(Photograph omitted)

News
i100
News
people Emma Watson addresses celebrity nude photo leak
News
The Prostate Cancer Foundation is returning all donations made by Redditors 'in honour' of Jennifer Lawrence and her naked photos
news

Website users raised funds after Jennifer Lawrence nude photo leak

News
Katie Hopkins appearing on 'This Morning' after she purposefully put on 4 stone.
peopleKatie Hopkins breaks down in tears over weight gain challenge
PROMOTED VIDEO
Have you tried new the Independent Digital Edition apps?
News
ebooksAn unforgettable anthology of contemporary reportage
News
advertising
Arts and Entertainment
Robert De Niro, Martin Scorsese and DiCaprio, at an awards show in 2010
filmsDe Niro, DiCaprio and Pitt to star
News
i100
Life and Style
Red or dead: An actor portrays Hungarian countess Elizabeth Báthory, rumoured to have bathed in blood to keep youthful
health
News
In this photo illustration a school student eats a hamburger as part of his lunch which was brought from a fast food shop near his school, on October 5, 2005 in London, England. The British government has announced plans to remove junk food from school lunches. From September 2006, food that is high in fat, sugar or salt will be banned from meals and removed from vending machines in schools across England. The move comes in response to a campaign by celebrity TV chef Jamie Oliver to improve school meals.
science
Sport
England captain Wayne Rooney during training
FOOTBALLNew captain vows side will deliver against Norway for small crowd
News
peopleJustin Bieber charged with assault and dangerous driving after crashing quad bike into a minivan
News
peopleHis band Survivor was due to resume touring this month
News
people'It can last and it's terrifying'
Life and Style
fashionModel of the moment shoots for first time with catwalk veteran
Sport
Radamel Falcao poses with his United shirt
FOOTBALLRadamel Falcao's journey from teenage debutant in Colombia to Manchester United's star signing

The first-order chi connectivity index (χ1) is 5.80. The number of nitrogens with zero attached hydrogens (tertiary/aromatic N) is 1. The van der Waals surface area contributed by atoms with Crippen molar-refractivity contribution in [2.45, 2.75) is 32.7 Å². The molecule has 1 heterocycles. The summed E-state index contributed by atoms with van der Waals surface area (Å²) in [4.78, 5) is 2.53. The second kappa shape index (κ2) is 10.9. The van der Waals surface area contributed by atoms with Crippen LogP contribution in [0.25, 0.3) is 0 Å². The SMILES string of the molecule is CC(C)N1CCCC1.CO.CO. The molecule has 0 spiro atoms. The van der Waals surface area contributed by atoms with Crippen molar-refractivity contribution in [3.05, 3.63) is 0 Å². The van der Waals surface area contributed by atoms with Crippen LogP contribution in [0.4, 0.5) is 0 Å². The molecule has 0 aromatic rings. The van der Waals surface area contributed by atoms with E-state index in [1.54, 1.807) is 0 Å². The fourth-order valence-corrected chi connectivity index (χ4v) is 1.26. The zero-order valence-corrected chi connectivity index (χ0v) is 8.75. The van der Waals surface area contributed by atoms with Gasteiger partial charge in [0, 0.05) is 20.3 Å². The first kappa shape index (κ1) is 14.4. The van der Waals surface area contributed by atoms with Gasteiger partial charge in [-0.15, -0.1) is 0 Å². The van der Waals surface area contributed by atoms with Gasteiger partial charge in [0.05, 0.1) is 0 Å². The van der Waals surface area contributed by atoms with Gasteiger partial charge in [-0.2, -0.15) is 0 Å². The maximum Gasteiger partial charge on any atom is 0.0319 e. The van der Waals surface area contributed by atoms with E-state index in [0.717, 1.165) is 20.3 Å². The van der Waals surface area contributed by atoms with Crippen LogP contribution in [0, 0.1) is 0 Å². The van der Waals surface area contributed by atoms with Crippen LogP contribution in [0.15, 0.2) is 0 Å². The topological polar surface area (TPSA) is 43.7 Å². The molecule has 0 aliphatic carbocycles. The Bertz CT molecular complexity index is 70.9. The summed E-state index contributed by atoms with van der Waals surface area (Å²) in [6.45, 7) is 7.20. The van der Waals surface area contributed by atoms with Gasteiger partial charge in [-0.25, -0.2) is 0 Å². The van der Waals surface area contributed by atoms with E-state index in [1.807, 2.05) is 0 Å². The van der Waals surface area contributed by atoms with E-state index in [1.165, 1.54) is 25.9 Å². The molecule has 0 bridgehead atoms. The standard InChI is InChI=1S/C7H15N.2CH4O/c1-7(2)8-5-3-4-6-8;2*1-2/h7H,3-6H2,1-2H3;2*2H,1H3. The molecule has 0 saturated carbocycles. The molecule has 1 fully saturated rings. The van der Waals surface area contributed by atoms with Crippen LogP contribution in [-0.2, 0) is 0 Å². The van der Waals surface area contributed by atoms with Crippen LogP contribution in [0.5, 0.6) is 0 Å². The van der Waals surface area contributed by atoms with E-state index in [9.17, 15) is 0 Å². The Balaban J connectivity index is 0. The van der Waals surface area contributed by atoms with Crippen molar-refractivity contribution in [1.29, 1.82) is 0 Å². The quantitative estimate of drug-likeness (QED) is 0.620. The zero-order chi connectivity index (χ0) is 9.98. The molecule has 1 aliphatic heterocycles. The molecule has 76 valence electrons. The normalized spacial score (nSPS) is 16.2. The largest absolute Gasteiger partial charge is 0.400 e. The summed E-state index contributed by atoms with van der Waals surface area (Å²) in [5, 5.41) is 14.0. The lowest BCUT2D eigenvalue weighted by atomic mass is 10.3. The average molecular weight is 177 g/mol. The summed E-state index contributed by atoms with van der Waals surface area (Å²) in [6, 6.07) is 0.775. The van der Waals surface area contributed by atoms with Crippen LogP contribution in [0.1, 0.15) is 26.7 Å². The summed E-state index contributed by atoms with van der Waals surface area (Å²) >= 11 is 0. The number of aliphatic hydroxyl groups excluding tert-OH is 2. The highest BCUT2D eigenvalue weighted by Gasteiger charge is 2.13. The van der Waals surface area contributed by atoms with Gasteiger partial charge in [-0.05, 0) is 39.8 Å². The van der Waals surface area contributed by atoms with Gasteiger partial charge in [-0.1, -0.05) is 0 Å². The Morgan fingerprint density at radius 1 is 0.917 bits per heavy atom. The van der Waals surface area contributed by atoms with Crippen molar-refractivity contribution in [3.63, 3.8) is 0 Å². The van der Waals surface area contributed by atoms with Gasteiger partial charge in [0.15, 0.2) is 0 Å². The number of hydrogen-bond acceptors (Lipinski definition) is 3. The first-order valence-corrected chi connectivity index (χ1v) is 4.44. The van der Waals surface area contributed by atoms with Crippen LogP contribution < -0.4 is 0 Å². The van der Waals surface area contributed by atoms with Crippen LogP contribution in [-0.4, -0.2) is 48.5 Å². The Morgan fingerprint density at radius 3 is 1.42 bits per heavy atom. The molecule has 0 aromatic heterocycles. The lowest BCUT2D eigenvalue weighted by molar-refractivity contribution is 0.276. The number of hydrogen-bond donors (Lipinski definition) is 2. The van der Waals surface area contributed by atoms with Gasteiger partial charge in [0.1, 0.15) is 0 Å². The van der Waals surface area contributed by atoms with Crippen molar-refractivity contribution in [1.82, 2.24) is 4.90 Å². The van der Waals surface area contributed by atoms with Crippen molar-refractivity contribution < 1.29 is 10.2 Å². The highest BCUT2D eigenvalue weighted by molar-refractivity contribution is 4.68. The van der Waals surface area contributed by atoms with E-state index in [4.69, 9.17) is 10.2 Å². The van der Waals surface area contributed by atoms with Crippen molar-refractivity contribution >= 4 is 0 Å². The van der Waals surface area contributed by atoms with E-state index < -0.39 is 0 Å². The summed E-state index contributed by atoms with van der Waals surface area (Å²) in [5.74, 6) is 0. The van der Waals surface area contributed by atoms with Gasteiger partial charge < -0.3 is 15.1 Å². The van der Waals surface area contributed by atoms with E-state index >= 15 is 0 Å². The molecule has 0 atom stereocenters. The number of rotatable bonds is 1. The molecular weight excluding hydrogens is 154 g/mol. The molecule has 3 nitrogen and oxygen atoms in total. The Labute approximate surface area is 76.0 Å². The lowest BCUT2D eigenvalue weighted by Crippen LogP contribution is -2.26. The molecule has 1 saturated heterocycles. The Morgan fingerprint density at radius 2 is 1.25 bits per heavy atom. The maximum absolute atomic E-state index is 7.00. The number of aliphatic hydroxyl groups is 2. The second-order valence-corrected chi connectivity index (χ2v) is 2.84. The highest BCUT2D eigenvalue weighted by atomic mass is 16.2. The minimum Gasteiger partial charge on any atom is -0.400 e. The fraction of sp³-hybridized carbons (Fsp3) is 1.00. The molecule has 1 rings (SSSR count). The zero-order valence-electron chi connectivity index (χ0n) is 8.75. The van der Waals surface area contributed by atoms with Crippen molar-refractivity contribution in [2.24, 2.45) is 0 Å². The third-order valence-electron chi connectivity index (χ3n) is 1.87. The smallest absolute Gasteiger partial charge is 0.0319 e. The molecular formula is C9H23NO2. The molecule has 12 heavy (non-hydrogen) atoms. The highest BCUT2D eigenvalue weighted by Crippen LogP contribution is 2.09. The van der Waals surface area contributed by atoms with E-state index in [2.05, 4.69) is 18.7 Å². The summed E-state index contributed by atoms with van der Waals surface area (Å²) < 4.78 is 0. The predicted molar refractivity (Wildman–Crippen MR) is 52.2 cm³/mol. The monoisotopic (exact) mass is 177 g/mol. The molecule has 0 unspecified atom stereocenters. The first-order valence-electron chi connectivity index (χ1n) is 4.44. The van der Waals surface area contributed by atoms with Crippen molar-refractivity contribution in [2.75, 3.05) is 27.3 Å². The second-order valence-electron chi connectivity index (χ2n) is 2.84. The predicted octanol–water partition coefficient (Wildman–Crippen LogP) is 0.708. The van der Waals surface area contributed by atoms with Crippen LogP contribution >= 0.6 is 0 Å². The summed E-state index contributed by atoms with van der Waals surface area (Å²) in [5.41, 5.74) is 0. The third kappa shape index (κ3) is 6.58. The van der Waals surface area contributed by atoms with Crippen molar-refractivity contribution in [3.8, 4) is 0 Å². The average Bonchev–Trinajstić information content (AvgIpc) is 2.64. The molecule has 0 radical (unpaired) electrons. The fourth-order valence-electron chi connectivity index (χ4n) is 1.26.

Life and Style
fashionAngelina Jolie's wedding dressed revealed
Latest stories from i100
Have you tried new the Independent Digital Edition apps?
Independent Dating
and  

By clicking 'Search' you
are agreeing to our
Terms of Use.

iJobs Job Widget
iJobs General

Teaching Assistant

Negotiable: Randstad Education Group: Randstad Education require a Drama speci...

Science Teacher

£120 - £162 per day: Randstad Education Hull: Science Teacher - Full Time - Lo...

Maths Teacher

Negotiable: Randstad Education Group: Randstad Education is looking for a Seco...

General Cover Teacher

£120 - £162 per day: Randstad Education Hull: Randstad Education are looking f...

Day In a Page

Chief inspector of GPs: ‘Most doctors don’t really know what bad practice can be like for patients’

Steve Field: ‘Most doctors don’t really know what bad practice can be like for patients’

The man charged with inspecting doctors explains why he may not be welcome in every surgery
Stolen youth: Younger blood can reverse many of the effects of ageing

Stolen youth

Younger blood can reverse many of the effects of ageing
Bob Willoughby: Hollywood's first behind the scenes photographer

Bob Willoughby: The reel deal

He was the photographer who brought documentary photojournalism to Hollywood, changing the way film stars would be portrayed for ever
Hollywood heavyweights produce world's most expensive corporate video - for Macau casino

Hollywood heavyweights produce world's most expensive corporate video - for Macau casino

Scorsese in the director's chair with De Niro, DiCaprio and Pitt to star
Angelina Jolie's wedding dress: made by Versace, designed by her children

Made by Versace, designed by her children

Angelina Jolie's wedding dressed revealed
Anyone for pulled chicken?

Pulling chicks

Pulled pork has gone from being a US barbecue secret to a regular on supermarket shelves. Now KFC is trying to tempt us with a chicken version
9 best steam generator irons

9 best steam generator irons

To get through your ironing as swiftly as possible, invest in one of these efficient gadgets
England v Norway: Wayne Rooney admits England must ‘put on a show’ to regain faith

Rooney admits England must ‘put on a show’ to regain faith

New captain vows side will deliver for small Wembley crowd
‘We knew he was something special:’ Radamel Falcao's journey from teenage debutant to Manchester United's star signing

‘We knew he was something special’

Radamel Falcao's journey from teenage debutant to Manchester United's star signing
'I’ll tell you what I would not serve - lamb and potatoes': US ambassador hits out at stodgy British food served at diplomatic dinners

'I’ll tell you what I would not serve - lamb and potatoes'

US ambassador hits out at stodgy British food
Radio Times female powerlist: A 'revolution' in TV gender roles

A 'revolution' in TV gender roles

Inside the Radio Times female powerlist
Endgame: James Frey's literary treasure hunt

James Frey's literary treasure hunt

Riddling trilogy could net you $3m
Fitbit: Because the tingle feels so good

Fitbit: Because the tingle feels so good

What David Sedaris learnt about the world from his fitness tracker
Saudis risk new Muslim division with proposal to move Mohamed’s tomb

Saudis risk new Muslim division with proposal to move Mohamed’s tomb

Second-holiest site in Islam attracts millions of pilgrims each year
Alexander Fury: The designer names to look for at fashion week this season

The big names to look for this fashion week

This week, designers begin to show their spring 2015 collections in New York